Interestingly, a number of “outside the box” market factors are warning that this decline in asset values could come in the near future. In no particular order, U.S. equity markets have recently seen a meaningful reduction in the level of new highs while an old — but frequently worthy — indicator shows that the Dow Jones Industrial Average recently reached new highs while transports were making new lows. “Confirmation” is critical in momentum-based markets and may now be waning. Also, while the Shanghai Stock Exchange Composite Index has sustained an almost 20% pullback after a historic rally, the Japanese yen recently broke through key support and could be headed to much weaker levels. The connection here, of course, is that economic growth in China (and Asia as a whole) would be hurt by a further sharp decline in the yen. Finally, despite the apparent bounce in U.S. economic statistics over the past two months, a “relative to expectations” statistic, the Citigroup Economic Surprise Index, is pointing to weakness in U.S. data. In this very uncertain and volatile market environment, our goal is to position our client portfolios with prudent levels of risk.

Per Standard & Poor’s credit rating agency, bonds rated below AAA, including A, are more susceptible to the adverse effects of changes in circumstances and economic conditions than those in higher-rated categories, but the obligor’s capacity to meet its financial commitment on the obligation is still strong. Bonds rated BBB exhibit adequate protection parameters, although adverse economic conditions or changing circumstances are more likely to lead to a weakened capacity of the obligor to meet its financial commitments. Bonds rated BB, B, and CCC are regarded as having significant speculative characteristics with BB indicating the least degree of speculation.

The Barclays U.S. Aggregate Index is a broad composite that tracks the investment grade domestic bond market.

The Purchasing Managers’ Index or PMI, published by Markit Group, measures the health of the manufacturing sector.

The Dow Jones Industrial Average is an often-quoted market indicator that comprises 30 widely held blue-chip stocks.

The Shanghai Stock Exchange Composite Index tracks the daily price performance of all A-shares and B-shares listed on the Shanghai Stock Exchange.

The Citigroup Economic Surprise Index is a rolling measure of beats and misses of indicators relative to consensus expectations.


The views expressed represent the Manager's assessment of the Fund and market environment as of the date indicated, and should not be considered a recommendation to buy, hold, or sell any security, and should not be relied on as research or investment advice. Information is as of the date indicated and subject to change.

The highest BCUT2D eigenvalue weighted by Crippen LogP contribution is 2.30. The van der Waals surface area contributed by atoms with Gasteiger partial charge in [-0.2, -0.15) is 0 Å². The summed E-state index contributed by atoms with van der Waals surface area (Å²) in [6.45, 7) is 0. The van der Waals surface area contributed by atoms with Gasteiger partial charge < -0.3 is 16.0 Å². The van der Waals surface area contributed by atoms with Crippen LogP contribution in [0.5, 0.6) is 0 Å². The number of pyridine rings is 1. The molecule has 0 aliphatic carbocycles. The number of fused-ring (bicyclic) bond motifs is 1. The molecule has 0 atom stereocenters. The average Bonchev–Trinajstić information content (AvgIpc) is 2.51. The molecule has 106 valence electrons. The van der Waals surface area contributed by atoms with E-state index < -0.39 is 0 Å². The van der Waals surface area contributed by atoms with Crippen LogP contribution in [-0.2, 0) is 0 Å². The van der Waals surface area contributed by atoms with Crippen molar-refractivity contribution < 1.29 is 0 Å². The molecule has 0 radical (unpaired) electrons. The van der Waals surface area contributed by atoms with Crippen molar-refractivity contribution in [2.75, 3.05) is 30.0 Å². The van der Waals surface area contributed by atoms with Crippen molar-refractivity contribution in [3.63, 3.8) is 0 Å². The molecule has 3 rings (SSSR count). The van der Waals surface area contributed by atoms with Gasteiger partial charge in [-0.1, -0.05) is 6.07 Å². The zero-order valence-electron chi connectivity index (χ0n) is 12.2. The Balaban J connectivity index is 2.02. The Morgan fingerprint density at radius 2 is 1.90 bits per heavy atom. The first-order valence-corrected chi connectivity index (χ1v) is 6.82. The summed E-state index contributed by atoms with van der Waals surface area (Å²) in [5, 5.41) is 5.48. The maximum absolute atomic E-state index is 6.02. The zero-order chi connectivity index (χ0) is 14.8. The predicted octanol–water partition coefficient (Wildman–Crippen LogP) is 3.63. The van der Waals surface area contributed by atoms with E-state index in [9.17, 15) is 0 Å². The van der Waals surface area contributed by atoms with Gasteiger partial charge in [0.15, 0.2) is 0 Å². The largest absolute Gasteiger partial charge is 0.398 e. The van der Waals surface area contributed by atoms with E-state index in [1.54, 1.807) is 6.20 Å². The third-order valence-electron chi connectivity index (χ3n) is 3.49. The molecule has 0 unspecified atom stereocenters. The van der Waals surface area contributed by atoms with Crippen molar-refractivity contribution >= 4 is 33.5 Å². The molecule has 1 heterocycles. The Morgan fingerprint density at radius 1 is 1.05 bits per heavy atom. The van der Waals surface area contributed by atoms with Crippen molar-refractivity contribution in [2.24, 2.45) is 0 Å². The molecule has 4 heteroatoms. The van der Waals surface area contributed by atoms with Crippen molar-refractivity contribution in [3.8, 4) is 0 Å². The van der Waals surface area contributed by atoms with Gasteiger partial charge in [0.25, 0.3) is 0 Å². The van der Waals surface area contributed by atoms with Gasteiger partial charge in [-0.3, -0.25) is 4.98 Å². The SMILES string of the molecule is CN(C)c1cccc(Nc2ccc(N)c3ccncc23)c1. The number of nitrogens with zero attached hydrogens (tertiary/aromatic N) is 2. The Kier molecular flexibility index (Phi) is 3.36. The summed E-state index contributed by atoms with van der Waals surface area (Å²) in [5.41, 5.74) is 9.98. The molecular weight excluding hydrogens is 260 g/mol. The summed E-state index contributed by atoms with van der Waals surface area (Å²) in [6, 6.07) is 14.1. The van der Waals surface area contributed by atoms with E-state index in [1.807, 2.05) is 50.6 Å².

Document must be used in its entirety.

Carefully consider the Fund's investment objectives, risk factors, charges, and expenses before investing. This and other information can be found in the Fund's prospectus and its summary prospectus, which may be obtained by clicking the prospectus link located in the right-hand sidebar or calling 800 362-7500. Investors should read the prospectus and the summary prospectus carefully before investing.

Investing involves risk, including the possible loss of principal.

Fixed income securities and bond funds can lose value, and investors can lose principal, as interest rates rise. They also may be affected by economic conditions that hinder an issuer’s ability to make interest and principal payments on its debt.

The Fund may also be subject to prepayment risk, the risk that the principal of a fixed income security that is held by the Fund may be prepaid prior to maturity, potentially forcing the Fund to reinvest that money at a lower interest rate.

High yielding, noninvestment grade bonds (junk bonds) involve higher risk than investment grade bonds.

The high yield secondary market is particularly susceptible to liquidity problems when institutional investors, such as mutual funds and certain other financial institutions, temporarily stop buying bonds for regulatory, financial, or other reasons. In addition, a less liquid secondary market makes it more difficult for the Fund to obtain precise valuations of the high yield securities in its portfolio.

International investments entail risks not ordinarily associated with U.S. investments including fluctuation in currency values, differences in accounting principles, or economic or political instability in other nations.

Investing in emerging markets can be riskier than investing in established foreign markets due to increased volatility and lower trading volume.

The Fund may invest in derivatives, which may involve additional expenses and are subject to risk, including the risk that an underlying security or securities index moves in the opposite direction from what the portfolio manager anticipated. A derivative transaction depends upon the counterparties’ ability to fulfill their contractual obligations.

Because the Fund may invest in bank loans and other direct indebtedness, it is subject to the risk that the fund will not receive payment of principal, interest, and other amounts due in connection with these investments, which primarily depend on the financial condition of the borrower and the lending institution.

All third-party marks cited are the property of their respective owners.

The Funds are distributed by Delaware Distributors L.P., an affiliate of Delaware Management Holdings, Inc., and Macquarie Group Limited.

Not FDIC Insured | No Bank Guarantee | May Lose Value

Fund Finder

Daily pricing (as of 10/08/2015)

Institutional ClassPriceNet changeYTD
NAV$8.30no chg-0.09%
Max offer price$8.30n/an/a

Total net assets (as of 09/30/2015)

$395.4 million all share classes

Overall Morningstar RatingTM

Institutional Class shares (as of 09/30/2015)
RatingNo. of funds
3 Yrs3240
5 Yrs3144
Morningstar categoryNontraditional Bond

(View Morningstar disclosure)

Lipper ranking (as of 09/30/2015)

YTD ranking95 / 116
1 year108 / 115
3 years2 / 88
5 years1 / 63
10 yearsn/a
Lipper classificationUltra Sht Obligation Fds

(View Lipper disclosure)

Benchmark, peer group

BofA Merrill Lynch U.S. Dollar 3-Month Deposit Offered Rate Constant Maturity Index (view definition)

Lipper Ultra Short Obligation Funds Average (view definition)

Additional information